Several radiographic imaging options are available for diagnosis and treatment planning of patients receiving dental implants.2,17,18 Options range from standard projections routinely available in the dental office to more complex radiographic techniques typically available only in radiology centers. Standard projections include intraoral (periapical, occlusal) and extraoral (panoramic, lateral cephalometric) radiographs. More complex imaging techniques include cone-beam computed tomography (CBCT) and multislice computed tomography (MSCT). The CBCT and MSCT image data files can be reformatted and viewed on a personal computer using simulation software, making the diagnosis and treatment-planning process interactive and visually more meaningful. Often, combinations of various modalities are used because no single modality can provide all information pertinent to the radiographic evaluation of the implant patient. Familiarity with the benefits and limitations of various techniques and awareness of the specific clinical questions that need to be answered should guide the decision-making process and selection of radiographic examinations for individual patients.
Multiple factors influence the selection of radiographic technique(s) for a particular case, including cost, availability, radiation exposure, and case type. The decision is a balance between these factors and the desire to minimize risk of complications to the patient. Accurately identifying vital anatomic structures and being able to perform implant placement surgery without injury to these structures are critical to treatment success. Diagnostic imaging techniques must always be interpreted in conjunction with a good clinical examination.
Standard diagnostic imaging modalities include periapical, panoramic, lateral cephalometric, and occlusal radiographs. Table 73-1 summarizes the advantages and disadvantages of each modality.
|Periapical and occlusal radiography||High resolution and detail, easy acquisition, low exposure, inexpensive||Unpredictable magnification, small imaged area, 2D representation of anatomy|
|Panoramic radiography||Easy to acquire, images whole ridge, low exposure, inexpensive||Unpredictable magnification, unequal magnification in vertical and horizontal dimensions, 2D representation of anatomy, not detailed|
|Lateral cephalometric radiography||Easy to acquire, predictable magnification, low exposure, inexpensive||Limited use in area of midline, 2D representation of anatomy|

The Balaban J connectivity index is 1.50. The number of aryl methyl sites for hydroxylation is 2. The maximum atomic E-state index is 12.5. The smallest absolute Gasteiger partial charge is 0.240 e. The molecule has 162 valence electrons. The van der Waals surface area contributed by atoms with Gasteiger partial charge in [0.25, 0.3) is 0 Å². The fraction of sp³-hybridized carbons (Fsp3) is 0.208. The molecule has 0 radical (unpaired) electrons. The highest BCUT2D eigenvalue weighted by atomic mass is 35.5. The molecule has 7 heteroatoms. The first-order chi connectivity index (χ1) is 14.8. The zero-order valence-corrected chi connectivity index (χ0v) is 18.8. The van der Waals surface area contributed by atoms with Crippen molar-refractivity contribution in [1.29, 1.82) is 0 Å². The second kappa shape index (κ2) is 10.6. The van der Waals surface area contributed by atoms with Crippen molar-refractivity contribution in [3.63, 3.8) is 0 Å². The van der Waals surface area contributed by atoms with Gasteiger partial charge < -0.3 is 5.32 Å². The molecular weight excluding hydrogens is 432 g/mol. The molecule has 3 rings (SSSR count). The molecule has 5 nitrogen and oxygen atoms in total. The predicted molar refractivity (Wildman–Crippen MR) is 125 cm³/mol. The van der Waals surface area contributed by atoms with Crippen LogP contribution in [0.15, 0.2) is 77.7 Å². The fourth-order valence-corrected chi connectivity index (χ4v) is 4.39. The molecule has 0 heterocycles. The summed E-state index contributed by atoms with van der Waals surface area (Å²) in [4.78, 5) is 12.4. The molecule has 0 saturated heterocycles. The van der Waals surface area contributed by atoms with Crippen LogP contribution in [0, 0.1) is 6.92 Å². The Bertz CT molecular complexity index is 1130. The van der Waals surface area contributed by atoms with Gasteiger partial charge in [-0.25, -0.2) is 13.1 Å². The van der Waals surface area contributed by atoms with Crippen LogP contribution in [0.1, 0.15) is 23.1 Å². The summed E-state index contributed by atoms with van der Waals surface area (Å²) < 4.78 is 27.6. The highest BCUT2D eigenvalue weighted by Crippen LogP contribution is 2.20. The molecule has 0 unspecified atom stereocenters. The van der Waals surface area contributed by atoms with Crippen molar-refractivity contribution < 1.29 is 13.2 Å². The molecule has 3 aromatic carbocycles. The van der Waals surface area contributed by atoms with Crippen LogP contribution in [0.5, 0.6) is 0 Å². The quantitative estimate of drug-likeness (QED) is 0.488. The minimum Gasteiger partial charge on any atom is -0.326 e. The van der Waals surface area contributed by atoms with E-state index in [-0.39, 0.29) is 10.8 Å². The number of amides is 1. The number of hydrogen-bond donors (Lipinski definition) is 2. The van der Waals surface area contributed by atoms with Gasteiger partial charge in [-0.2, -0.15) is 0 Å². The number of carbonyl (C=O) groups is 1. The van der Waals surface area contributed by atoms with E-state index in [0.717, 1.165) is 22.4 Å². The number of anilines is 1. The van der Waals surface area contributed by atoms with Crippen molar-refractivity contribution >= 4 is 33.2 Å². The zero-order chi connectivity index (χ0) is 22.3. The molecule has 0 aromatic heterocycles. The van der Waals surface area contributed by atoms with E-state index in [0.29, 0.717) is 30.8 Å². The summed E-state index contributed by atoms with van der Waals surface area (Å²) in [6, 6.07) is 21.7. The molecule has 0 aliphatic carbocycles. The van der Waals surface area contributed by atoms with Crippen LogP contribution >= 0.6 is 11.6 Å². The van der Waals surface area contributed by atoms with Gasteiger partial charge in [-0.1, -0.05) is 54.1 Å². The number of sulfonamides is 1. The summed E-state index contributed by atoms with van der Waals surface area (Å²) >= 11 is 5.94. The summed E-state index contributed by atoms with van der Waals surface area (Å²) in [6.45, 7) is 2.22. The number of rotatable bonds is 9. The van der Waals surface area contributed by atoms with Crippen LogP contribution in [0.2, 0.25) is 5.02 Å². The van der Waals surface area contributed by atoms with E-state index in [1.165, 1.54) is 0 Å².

|Multislice computed tomography||3D representation, predictable magnification, sufficient detail, digital format, images whole arch||Requires special equipment, expensive, high-exposure dose|
|Cone-beam computed tomography||3D representation, predictable magnification, sufficient detail, digital format, images whole arch, low dose||Requires special equipment, expensive|
Periapical radiographs offer great advantages to evaluate the implant patient.19,20 They provide an overall assessment of the quantity and quality of the edentulous alveolar ridge and the adjacent teeth. They are easy to obtain in the dental office, are inexpensive, and deliver low radiation to the patient (Table 73-2). Dentists are familiar with the depicted anatomy and possible pathology. Because these direct-exposure projections do not use intensifying screens, intraoral radiographs offer the highest detail and spatial resolution of all radiographic modalities (Figure 73-1). Thus, intraoral radiographs are the projection of choice when subtle pathology, such as a retained root tip, needs to be detected and evaluated.
|Modality||Effective Dose (µSv)|
|Full-mouth x-ray (FMX) series||35-388|
|CT of the head||2000|
|Large field-of-view CBCT|
|i-CAT: next generation portrait mode||74-83|
|Kodak 9500, 20 cm × 18 cm||93-260|
|Galileos Comfort, 15 cm × 15 cm||70-128|
|Scanora 3D, 14.5 cm × 13.5 cm||68|
|CB Mercuray, 20 cm diameter||569-1073|
|Medium field-of-view CBCT|
|Accuitomo 170, 10 cm × 5 cm||54|
|iCat next generation, 16 cm × 6 cm||45|
|iCat, classic, 16 cm × 8 cm||34-77|
|NewTom 3G, 10 cm diameter||57|
|Kodak 9500, 15 cm × 8 cm||76-166|
|Prexion, 8 cm × 8 cm, low dose||189|
|Prexion, 8 cm × 8 cm, high dose||389|
|Promax 3D, low dose||28|
|Promax 3D, high dose||122-652|